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Editorial: A confusing place to be healthy

The truth of the old adage “You are what you eat” has gained increasing credibility in our scientific age.

The saying doesn’t mean that if you want to be lion-hearted you should dine on the heart of a lion, or that peaches and cream on the menu will give you a peaches-and-cream complexion.

It was first coined in 1923 by Victor Lindlarh, the creator of the catabolic diet.

“Ninety per cent of the diseases known to man are caused by cheap foodstuffs,” Lindlarh said.

If you read “cheap” as low in nutrition, heavily processed, and heavy on potentially unhealthy additives, you hear the same message being repeated today as 90 years ago.

In other words, eating a diet limited in fresh food and nutritional content can make you sick.

For example, a large study by the Centers for Disease Control and Prevention, printed last week in the Journal of the American Medical Association, concluded that even modest amounts of added sugar in the diet can lead to a substantially increased risk of heart disease.

For someone who normally eats a 2,000-calorie diet, even two sugary sodas a day can substantially increase the risk of deadly heart disease.

The message ties in well with the theme of the Go Red for Women events that had been planned for this weekend, but were unfortunately cancelled due to weather.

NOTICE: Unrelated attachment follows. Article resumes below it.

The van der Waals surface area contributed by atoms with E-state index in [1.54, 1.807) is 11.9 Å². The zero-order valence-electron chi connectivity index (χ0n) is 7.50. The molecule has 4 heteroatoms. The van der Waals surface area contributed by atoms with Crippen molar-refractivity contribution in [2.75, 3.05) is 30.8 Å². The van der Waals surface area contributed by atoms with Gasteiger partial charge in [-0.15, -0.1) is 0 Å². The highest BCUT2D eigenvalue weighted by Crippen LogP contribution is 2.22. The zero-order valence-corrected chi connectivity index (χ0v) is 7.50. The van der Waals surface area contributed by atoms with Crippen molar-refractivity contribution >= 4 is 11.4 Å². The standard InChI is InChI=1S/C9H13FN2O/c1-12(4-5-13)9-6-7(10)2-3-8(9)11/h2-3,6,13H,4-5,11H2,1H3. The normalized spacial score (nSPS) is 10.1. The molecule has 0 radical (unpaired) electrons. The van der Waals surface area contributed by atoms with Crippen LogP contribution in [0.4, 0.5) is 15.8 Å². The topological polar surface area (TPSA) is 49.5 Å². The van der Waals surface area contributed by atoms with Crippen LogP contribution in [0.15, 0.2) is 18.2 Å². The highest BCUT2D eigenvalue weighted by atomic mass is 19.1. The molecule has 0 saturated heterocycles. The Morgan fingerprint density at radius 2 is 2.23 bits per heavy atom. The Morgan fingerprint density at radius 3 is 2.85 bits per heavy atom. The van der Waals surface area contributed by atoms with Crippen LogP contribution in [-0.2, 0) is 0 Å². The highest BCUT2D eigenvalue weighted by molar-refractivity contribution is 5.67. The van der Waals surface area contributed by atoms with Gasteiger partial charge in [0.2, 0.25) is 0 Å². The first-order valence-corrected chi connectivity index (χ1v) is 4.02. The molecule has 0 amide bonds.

Their aim was to encourage women to feel good from the inside out through improved eating habits and regular exercise.

The message is the same for men as for women, of course, but Go Red focuses on women because most past heart disease awareness and research efforts have had a male focus.

But heart disease is the number one killer of women (and men). Its symptoms in women can be different and more subtle than in men. And busy women, who are often not only breadwinners but also caretakers, may have a tendency to ignore the signs of looming heart disease.

The good news is that attention to diet, exercise and stress reduction can yield real dividends in the fight against heart disease.

Couple a nutritious diet in moderate portions with regular exercise and the risk of heart disease (and diabetes for that matter) can plummet.

The bad news is it can be a challenge to reverse a lifetime of bad habits. Confusing messages in the food marketplace make it even more difficult.

Advertisements for food rarely focus on fresh produce, whole grains and lean meat. More often than not, the focus is on something breaded or on a white-bread bun.

And parsing through the science on nutrition can leave the consumer just as confused. Even well-respected institutions can yield studies with vastly conflicting outcomes.

The reason the sugar study is so significant is that it focused on a large and representative population, controlled for other factors, and focused on how real people eat added sugar rather than force-feeding lab rats on the stuff.

So even though the gorge has chosen to go white rather than Go Red this weekend, the message of Go Red for Women is still important.

Even more important is that women (and men) know their numbers: blood pressure, cholesterol, body mass index and fasting glucose level.

Keeping those numbers in check, and working to reduce the risk factors listed with the chart at left, can help head off heart disease before it heads off you.

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